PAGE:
Communication for Winter Climbers
Effective communication with your climbing partner is essential, not only to ensure your day goes smoothly but also to keep yourselves safe. I am sure we have all been at a crag and witnessed leaders and seconds shouting instructions to each other above the wind or seen seconds begin to climb before they are on belay. Keeping in touch with your partner whilst winter climbing can be even harder than in summer.
Wild weather, long weaving pitches and rustling hoods all contrive to frustrate even the most attentive belayer. A long established partnership has often devised coping strategies to deal with these situations but for those new to the winter scene the ideas below may be of some use. So to avoid both you and your partner standing shivering waiting for the other one to do something....
In order to have a good day out and avoid a mini epic it is important that you both have a similar expectation of the day. If you have only just teamed up with your partner then chatting about options for routes early on is a good idea, preferably over a beer, rather than on the walk in to the crag. This needs to take into account the weather forecast and avalanche report as well as the experience and aspirations of each of you. Are you after a plod up a grade two gully or a full on steep mixed experience? Remember to keep your plan flexible though.
Make sure that you have all the kit you will need between you. It is very bad for morale to arrive at the bottom of your route and realise that you have both carried a full rack up but only have one half rope between you! Dont forget things like map and compass, first aid and emergency kit.
On the Route
The classic climbing calls are well established in the climbing community and work well if used appropriately. The theory behind a standard set of climbing calls is that when you climb with a new partner you already have a common set of terms that you both understand and apply. These work well if you can easily hear each other. In order to make it easier to hear it may be possible to adjust the length of your pitches.
If you can actually belay in a position were you can see your second, communicating becomes a whole lot easier - this is often harder to achieve in winter than in summer.
The Climbing Calls
Leader: "Safe" - the leader has set up a belay, attached themselves to it and no longer needs safe guarding by the belayer.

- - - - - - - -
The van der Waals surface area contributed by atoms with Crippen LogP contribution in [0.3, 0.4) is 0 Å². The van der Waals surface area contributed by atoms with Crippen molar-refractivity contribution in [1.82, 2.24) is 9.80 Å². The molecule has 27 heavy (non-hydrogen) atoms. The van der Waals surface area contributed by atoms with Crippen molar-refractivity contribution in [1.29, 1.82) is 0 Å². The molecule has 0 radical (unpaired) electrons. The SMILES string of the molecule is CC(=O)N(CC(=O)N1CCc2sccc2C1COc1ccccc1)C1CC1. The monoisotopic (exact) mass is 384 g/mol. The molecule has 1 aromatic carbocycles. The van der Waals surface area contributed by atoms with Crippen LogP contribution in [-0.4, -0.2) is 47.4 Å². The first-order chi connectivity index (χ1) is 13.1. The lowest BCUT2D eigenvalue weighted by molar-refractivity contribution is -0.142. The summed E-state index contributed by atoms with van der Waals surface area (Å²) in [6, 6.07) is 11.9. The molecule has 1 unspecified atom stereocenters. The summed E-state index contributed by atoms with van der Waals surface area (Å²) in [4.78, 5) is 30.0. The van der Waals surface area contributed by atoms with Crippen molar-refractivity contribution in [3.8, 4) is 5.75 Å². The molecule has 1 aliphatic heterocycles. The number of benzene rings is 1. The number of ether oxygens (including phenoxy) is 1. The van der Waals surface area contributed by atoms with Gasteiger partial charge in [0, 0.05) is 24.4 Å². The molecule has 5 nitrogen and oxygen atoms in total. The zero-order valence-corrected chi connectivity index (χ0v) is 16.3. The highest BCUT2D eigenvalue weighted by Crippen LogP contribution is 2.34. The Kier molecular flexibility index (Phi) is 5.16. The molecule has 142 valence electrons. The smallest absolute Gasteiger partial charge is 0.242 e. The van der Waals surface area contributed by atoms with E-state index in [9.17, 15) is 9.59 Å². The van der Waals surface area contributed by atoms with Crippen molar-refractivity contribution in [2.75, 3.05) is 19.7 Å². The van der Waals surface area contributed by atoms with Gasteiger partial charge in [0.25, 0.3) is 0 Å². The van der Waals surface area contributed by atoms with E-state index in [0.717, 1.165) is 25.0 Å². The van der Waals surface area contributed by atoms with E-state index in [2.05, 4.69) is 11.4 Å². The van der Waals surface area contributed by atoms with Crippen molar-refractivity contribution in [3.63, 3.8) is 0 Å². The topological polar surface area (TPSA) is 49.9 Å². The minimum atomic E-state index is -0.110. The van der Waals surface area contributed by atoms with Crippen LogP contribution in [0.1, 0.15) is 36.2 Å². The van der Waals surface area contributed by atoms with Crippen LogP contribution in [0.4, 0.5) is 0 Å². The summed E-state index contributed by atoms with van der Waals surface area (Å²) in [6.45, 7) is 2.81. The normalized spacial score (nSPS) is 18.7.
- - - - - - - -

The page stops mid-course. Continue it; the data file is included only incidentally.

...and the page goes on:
Second: "Take in" - the second removes the rope from the belay device allowing the leader to take in all the slack rope.
Second: "That.s me" - indicates that all the slack has been taken in and the rope is tight on the second.
Leader: "Climb when ready" - tells the second that they are on belay and being safe guarded by the leader, so the can dismantle the belay and begin to climb
Second "Climbing" - confirms to the leader that the second has heard and is starting to climb.
Reading Between the Lines
With experience it is possible to predict and anticipate the calls by reading what the rope is doing. How much has been fed out, how fast is it going out, has the leader been stationary for a while and how long is the pitch?
As a leader you can help this process by being consistent in how you set up your belays. Once you have set up your belay, clip your belay plate into your rope loop, change your gloves and put a jacket on etc. before calling "safe". This means that once you have taken the rope in you can put your second on belay straight away. If there has been any misunderstanding you have the second on belay as soon as possible rather than holding the rope in one hand and trying to clip the belay plate with the other. Keep the rope snug on the second at the start of the pitch and be attentive to the slack produced when the belay is dismantled. This reinforces your calls and encourages the second to start climbing.
Additional Calls the Climber Might Use
Whilst leading or seconding it can be useful to keep in contact with your belayer, if only to make sure that they are still concentrating on you! "Slack"- I need some more rope "Take in" - I have too much rope "Watch me" - maybe on the crux when you want the belayer to pay particular attention "I'm off" - I have fallen of!! Obviously this can all get a bit confusing if it's new to you or it's over used and again it will only work if you can easily hear each other. Avoid variations such as "take in the Slack"as this gets particularly difficult to understand. The one word "slack" is much easier to differentiate from the two worded "take in", even in the wind.
If the crag is busy it may be worth personalising your calls by using a name as well. Other techniques may involve whistling or even yodeling, ultimately the noise you make does not matter as long as the other person understands its meaning. In particularly wild conditions it is good to anticipate any communication problems and come up with a system that will deal with it before you leave the belay.
Simple things work best and all the above calls could easily be ineffective on your average winter day out.
A system of pulls down the rope may be your only option. Three sharp tugs from the leader to say they are safe and three more to let the second know they can start climbing. Make sure that your second is clear that only the leader sends pulls down the rope, not the second, this avoids being plucked of your route by an over enthusiastic second.
Once you get used to climbing with each other even the pulls may become redundant, as you get used to reading the rope.
Its a Team Thing
Little snippets like "what is that gear like" and "how does it look ahead" can have a big influence on the psych of a leader about to head off on the lead of their life. Get used to reading your partner and knowing when to encourage and push them and when to give them a get out clause.